The building blocks of matter in our universe were formed in the first 10 microseconds of its existence, according to the currently accepted scientific picture. After the Big Bang about 13.7 billion years ago, matter consisted mainly of quarks and gluons, two types of elementary particles whose interactions are governed by quantum chromodynamics (QCD), the theory of strong interaction. In the early universe, these particles moved nearly freely in a quark-gluon plasma. Then, in a phase transition, they combined and formed hadrons, among them the building blocks of atomic nuclei, protons and neutrons.
In the current issue of Nature, an international team of scientists has presented an analysis of a series of experiments at major particle accelerators that sheds light on the nature of this transition. The scientists determined with precision the transition temperature and obtained new insights into the mechanism of cooling and freeze-out of the quark-gluon plasma into the current constituents of matter such as protons, neutrons and atomic nuclei. The team of researchers consists of scientists from the GSI Helmholtzzentrum für Schwerionenforschung in Darmstadt, and from the universities of Heidelberg and Münster (Germany), and Wroclaw (Poland).
A central result: The record-breaking high-energy experiments with the ALICE detector at the Large Hadron Collider (LHC) at the research center CERN produced matter in which particles and antiparticles coexisted in equal amounts, similar to the conditions in the early universe. The team has confirmed via analysis of the experimental data theoretical predictions that the phase transition between quark-gluon plasma and hadronic matter takes place at the temperature of 156 MeV, 120,000 times higher than that in the interior of the sun.
"Snowballs in hell"
The physicists analyzed the yields of a number of particles and antiparticles. "Our investigations revealed a number of surprising discoveries. One of them is that light nuclei and their antiparticles are produced at the same temperature as protons and anti-protons, although their binding energies are about 100 times smaller than the energy corresponding to the transition temperature," explains Prof. Dr. Anton Andronic of the University of Münster. The scientists presume that such "loosely bound objects" are formed at high temperature first as compact multi-quark objects that only later develop into the observed light nuclei and anti-nuclei. The existence of such multi-quark states was proposed a long time ago, but no convincing evidence was found.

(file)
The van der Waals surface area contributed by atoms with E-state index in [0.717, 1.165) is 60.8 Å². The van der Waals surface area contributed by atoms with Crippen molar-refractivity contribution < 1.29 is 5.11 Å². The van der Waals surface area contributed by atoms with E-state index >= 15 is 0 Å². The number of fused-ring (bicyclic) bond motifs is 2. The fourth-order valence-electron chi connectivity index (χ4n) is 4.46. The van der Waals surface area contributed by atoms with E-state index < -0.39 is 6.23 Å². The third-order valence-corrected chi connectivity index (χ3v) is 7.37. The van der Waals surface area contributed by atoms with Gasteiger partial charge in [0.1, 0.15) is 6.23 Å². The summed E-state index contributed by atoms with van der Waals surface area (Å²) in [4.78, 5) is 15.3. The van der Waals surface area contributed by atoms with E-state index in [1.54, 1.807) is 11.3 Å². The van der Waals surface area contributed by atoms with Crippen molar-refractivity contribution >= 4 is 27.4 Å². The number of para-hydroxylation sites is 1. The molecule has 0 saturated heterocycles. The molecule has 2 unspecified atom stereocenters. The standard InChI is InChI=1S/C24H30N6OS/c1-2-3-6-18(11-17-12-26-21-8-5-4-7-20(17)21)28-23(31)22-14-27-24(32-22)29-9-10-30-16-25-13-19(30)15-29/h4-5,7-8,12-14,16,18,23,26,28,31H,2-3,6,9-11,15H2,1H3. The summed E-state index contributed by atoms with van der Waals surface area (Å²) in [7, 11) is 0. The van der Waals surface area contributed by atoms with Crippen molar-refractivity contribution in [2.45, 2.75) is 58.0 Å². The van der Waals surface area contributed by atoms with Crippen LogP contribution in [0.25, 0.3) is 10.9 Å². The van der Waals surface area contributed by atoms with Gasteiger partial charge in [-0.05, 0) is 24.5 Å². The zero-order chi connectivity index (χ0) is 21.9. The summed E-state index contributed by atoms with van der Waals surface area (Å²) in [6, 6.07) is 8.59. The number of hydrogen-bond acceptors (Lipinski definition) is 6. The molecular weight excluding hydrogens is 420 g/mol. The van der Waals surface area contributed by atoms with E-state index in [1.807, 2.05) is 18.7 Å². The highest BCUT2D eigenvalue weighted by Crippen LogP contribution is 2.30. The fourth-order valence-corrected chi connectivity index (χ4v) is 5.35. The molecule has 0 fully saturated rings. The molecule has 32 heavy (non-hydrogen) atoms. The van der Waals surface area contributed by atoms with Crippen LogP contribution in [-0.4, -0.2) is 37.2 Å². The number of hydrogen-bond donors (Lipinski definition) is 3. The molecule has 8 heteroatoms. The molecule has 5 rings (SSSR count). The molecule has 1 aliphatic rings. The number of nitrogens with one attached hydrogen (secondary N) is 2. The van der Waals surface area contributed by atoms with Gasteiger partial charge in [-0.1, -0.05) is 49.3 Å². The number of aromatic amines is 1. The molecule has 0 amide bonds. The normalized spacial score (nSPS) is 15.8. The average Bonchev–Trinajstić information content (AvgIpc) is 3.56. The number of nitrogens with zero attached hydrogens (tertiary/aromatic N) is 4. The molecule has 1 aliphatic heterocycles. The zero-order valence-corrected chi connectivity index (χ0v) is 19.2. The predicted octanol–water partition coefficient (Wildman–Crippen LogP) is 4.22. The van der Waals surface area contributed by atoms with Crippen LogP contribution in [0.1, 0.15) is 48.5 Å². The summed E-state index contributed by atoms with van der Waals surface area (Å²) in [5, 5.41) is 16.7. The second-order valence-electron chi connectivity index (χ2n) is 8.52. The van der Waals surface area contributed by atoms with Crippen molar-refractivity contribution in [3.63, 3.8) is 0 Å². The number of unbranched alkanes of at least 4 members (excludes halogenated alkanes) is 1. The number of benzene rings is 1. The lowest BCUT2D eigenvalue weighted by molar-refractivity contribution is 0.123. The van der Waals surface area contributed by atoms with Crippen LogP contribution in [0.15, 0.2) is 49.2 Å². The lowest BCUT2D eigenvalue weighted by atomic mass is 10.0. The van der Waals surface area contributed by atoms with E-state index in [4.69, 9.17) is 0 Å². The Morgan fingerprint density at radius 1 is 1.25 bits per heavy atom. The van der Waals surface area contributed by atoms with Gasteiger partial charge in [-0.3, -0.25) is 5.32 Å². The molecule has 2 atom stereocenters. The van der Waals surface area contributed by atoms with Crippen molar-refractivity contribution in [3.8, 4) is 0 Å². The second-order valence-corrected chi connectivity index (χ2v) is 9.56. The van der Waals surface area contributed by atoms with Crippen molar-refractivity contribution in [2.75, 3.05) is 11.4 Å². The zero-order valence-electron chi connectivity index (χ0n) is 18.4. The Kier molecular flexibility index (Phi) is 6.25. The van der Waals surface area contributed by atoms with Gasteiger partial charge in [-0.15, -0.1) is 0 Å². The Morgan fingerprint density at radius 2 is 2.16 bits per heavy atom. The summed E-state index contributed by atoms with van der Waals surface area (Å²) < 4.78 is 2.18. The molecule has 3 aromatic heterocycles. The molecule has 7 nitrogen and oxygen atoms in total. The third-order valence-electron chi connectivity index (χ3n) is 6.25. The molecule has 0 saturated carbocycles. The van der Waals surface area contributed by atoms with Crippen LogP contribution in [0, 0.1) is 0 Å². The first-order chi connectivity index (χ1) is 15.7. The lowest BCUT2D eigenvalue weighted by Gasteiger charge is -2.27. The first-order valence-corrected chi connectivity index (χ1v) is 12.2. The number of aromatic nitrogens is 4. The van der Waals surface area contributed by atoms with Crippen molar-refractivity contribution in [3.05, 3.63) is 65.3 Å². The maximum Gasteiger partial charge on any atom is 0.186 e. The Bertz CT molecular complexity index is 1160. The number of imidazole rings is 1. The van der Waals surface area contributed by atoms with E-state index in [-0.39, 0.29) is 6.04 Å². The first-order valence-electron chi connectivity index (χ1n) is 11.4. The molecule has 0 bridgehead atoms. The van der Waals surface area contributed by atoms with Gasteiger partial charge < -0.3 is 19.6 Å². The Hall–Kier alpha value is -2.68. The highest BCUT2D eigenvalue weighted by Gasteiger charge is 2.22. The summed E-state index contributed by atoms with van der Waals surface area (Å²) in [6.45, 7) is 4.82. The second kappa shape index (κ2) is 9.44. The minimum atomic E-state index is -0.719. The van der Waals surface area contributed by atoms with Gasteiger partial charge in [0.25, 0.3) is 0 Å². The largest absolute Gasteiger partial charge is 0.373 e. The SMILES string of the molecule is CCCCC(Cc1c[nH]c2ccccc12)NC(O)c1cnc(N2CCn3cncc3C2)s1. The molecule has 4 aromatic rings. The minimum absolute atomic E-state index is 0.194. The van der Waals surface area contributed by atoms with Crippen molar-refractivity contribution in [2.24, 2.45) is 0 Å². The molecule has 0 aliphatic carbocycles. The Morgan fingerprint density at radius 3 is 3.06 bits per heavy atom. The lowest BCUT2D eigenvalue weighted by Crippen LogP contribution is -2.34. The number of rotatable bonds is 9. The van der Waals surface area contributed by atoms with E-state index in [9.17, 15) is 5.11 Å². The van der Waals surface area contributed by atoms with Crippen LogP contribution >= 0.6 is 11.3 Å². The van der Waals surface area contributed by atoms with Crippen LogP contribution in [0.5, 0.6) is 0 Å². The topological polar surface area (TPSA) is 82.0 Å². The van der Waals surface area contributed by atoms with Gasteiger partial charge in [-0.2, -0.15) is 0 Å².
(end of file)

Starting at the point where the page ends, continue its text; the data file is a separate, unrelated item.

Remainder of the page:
"Confinement": Charm quarks travel freely in the fireball
Another remarkable observation concerns a phenomenon long known but poorly understood: Normally, quarks are confined into the interior of protons and neutrons; isolated quarks have never been observed, a property which scientists describe as "confinement." In the interior of the fireball formed during nuclear collisions at high energy, quarks are deconfined. The new study shows that charmonium states such as J/psi mesons, consisting of a pair of charm and anti-charm quarks, are produced far more often at LHC energies compared to observations at lower energies, such as at the Relativistic Heavy Ion Collider in the U.S.
Because of the higher energy density at LHC, a reduction of J/psi mesons through dissociation was expected. However, enhancement was predicted 18 years ago by two of the team members (Prof. Dr. Peter Braun-Munzinger, GSI, and Prof. Dr. Johanna Stachel, Universität Heidelberg) because of deconfinement of the charm quarks. The consequences of the prediction were worked out in detail in a series of publications by the whole team. The observations of enhanced production of J/psi particles confirms the prediction: J/psi mesons can only be produced in the observed large quantities if their constituents, the charm and anti-charm quarks, can travel freely in the fireball over distances of a trillionth of a centimeter—corresponding to about 10 times the size of a proton. "These observations are a first step toward understanding the phenomenon of confinement in more detail," says Prof. Dr. Krzysztof Redlich of the University of Wroclaw (Poland).
In the ALICE experiment, scientists from 41 countries investigated the state of the universe within microseconds after the Big Bang by observing collisions between two lead nuclei. The highest-ever man-made energy densities are produced in such collisions. These result in the formation of matter (quarks and gluons) as it existed at that time in the early universe. In each head-on collision, more than 30,000 particles (hadrons) are produced that are then detected in the ALICE experiment. The actual study also used data from experiments at lower energy accelerators, the Super Proton Synchrotron at CERN and the Relativistic Heavy Ion Collider at the US-Brookhaven National Laboratory on Long Island, New York.
Explore further: Small, short-lived drops of early universe matter
Anton Andronic et al, Decoding the phase structure of QCD via particle production at high energy, Nature (2018). DOI: 10.1038/s41586-018-0491-6